Here are just a few reasons:
An Easier Time on Hills
All those standing poses like Warrior variations, Fierce, and Goddess are yoga’s version of squats and lunges. Within a few yoga classes, you’ll notice that your quads, hamstrings, and glutes feel stronger while running, which means an easier time tackling inclines, declines, and uneven terrain.
Less Huffing and Puffing
Yoga teaches you how to take full, deep breaths and to connect your breath with your movements, making oxygen use more efficient. All that deep breathing on the mat will also increase your lung capacity so you’re less likely to gasp and struggle to catch your breath while running, especially in high humidity, cold air, and when doing sprinting intervals.
For the Chance to Touch Your Toes
Many runners suffer from tight hips, hamstrings, and lower backs. The repetitive motion of running coupled with the fact that most runners skip out on stretching makes for inflexibility. Practicing yoga loosens those tight muscles, which not only feels good while you’re doing the poses, but will make your body feel more open while running.
No More Pulled Hammies
Practicing yoga won’t guarantee the end of running injuries, but it’s a great way to lower your chances. Since yoga helps increase flexibility and suppleness, it makes pulled muscles less likely to happen. And if running is your main form of exercise, chances are your lower body is super strong, but the rest of you isn’t. This muscular imbalance can also lead to injuries, so doing yoga will enable you to strengthen the parts of your body that running doesn’t.
Goodbye Aching Muscles and Skipped Runs
Within hours after a long, arduous run, muscle soreness begins to set in, and can last for days afterward, making even simple things like walking down stairs a huge undertaking. And going for a run — forget it! Doing some postrun yoga can help prevent that soreness so you can keep up with your running routine.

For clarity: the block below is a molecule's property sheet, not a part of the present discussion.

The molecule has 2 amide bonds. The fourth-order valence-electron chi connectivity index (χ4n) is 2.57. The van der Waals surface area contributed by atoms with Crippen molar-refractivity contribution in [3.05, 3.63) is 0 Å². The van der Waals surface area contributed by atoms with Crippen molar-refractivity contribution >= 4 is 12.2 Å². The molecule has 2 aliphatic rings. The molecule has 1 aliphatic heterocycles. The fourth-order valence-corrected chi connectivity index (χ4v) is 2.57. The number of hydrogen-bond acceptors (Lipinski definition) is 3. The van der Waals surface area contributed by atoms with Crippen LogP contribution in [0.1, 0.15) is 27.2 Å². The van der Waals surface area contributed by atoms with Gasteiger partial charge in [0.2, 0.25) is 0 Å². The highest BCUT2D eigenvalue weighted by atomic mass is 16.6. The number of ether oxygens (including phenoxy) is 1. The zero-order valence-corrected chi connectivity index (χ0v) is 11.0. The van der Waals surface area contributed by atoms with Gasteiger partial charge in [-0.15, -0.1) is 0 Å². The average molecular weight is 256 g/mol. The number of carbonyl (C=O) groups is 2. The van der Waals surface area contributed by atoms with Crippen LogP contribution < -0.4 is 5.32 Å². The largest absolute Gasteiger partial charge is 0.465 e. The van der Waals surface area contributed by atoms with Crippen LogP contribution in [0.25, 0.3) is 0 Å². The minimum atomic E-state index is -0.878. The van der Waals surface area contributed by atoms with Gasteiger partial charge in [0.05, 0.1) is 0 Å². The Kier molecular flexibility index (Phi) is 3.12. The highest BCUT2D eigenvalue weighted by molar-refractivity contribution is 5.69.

I Can Do This
The mental part of a yoga practice is really challenging. When holding a pose, you can’t stop thinking, “When will this to be over?!” But you learn to welcome and breathe through the sensations that come up, no matter how uncomfortable. This is really helpful when running, especially if you’re doing long distances. Instead of thinking about how many miles you have to get through or how tired your quads feel, you focus on stepping one foot in front of the other, enjoying the moment you’re in now.
Yoga teaches you to notice subtleties of how certain muscles and even organs feel in poses, and this immediately translates to your life as a runner. It helps you pay more attention to how your foot lands on the ground, how you push off, how you connect your breath with each step, and how you hold your shoulders and swing your arms. This contributes to becoming a more efficient runner, but it also keeps you tuned into your body’s needs. If you notice a muscle tweak in your lower back, your experience on the mat will remind you to listen to your body and back off a little.